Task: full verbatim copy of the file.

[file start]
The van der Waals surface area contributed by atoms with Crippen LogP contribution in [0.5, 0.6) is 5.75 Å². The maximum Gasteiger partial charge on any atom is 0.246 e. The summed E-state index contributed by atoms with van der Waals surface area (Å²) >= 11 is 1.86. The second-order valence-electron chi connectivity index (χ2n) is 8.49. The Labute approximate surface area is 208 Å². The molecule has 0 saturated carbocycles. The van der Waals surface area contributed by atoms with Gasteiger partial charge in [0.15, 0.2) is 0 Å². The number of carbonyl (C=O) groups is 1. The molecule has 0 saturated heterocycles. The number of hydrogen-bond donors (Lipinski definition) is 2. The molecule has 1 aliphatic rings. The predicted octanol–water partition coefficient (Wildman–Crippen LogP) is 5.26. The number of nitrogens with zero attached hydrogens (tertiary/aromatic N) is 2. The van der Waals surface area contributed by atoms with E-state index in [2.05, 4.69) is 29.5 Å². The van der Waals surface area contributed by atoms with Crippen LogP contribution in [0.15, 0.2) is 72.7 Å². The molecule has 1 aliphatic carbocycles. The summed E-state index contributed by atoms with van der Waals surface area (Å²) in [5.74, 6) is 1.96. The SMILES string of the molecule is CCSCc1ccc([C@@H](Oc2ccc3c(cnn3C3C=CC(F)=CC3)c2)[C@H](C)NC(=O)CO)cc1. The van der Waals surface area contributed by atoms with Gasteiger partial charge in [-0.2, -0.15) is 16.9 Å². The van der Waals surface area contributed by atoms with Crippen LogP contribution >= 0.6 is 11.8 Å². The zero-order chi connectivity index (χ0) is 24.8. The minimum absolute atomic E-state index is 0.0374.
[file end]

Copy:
The van der Waals surface area contributed by atoms with Crippen LogP contribution in [0.5, 0.6) is 5.75 Å². The maximum Gasteiger partial charge on any atom is 0.246 e. The summed E-state index contributed by atoms with van der Waals surface area (Å²) >= 11 is 1.86. The second-order valence-electron chi connectivity index (χ2n) is 8.49. The Labute approximate surface area is 208 Å². The molecule has 0 saturated carbocycles. The van der Waals surface area contributed by atoms with Gasteiger partial charge in [0.15, 0.2) is 0 Å². The number of carbonyl (C=O) groups is 1. The molecule has 0 saturated heterocycles. The number of hydrogen-bond donors (Lipinski definition) is 2. The molecule has 1 aliphatic rings. The predicted octanol–water partition coefficient (Wildman–Crippen LogP) is 5.26. The number of nitrogens with zero attached hydrogens (tertiary/aromatic N) is 2. The van der Waals surface area contributed by atoms with E-state index in [2.05, 4.69) is 29.5 Å². The van der Waals surface area contributed by atoms with Crippen LogP contribution in [0.15, 0.2) is 72.7 Å². The molecule has 1 aliphatic carbocycles. The summed E-state index contributed by atoms with van der Waals surface area (Å²) in [5.74, 6) is 1.96. The SMILES string of the molecule is CCSCc1ccc([C@@H](Oc2ccc3c(cnn3C3C=CC(F)=CC3)c2)[C@H](C)NC(=O)CO)cc1. The van der Waals surface area contributed by atoms with Gasteiger partial charge in [-0.2, -0.15) is 16.9 Å². The van der Waals surface area contributed by atoms with Crippen LogP contribution >= 0.6 is 11.8 Å². The zero-order chi connectivity index (χ0) is 24.8. The minimum absolute atomic E-state index is 0.0374.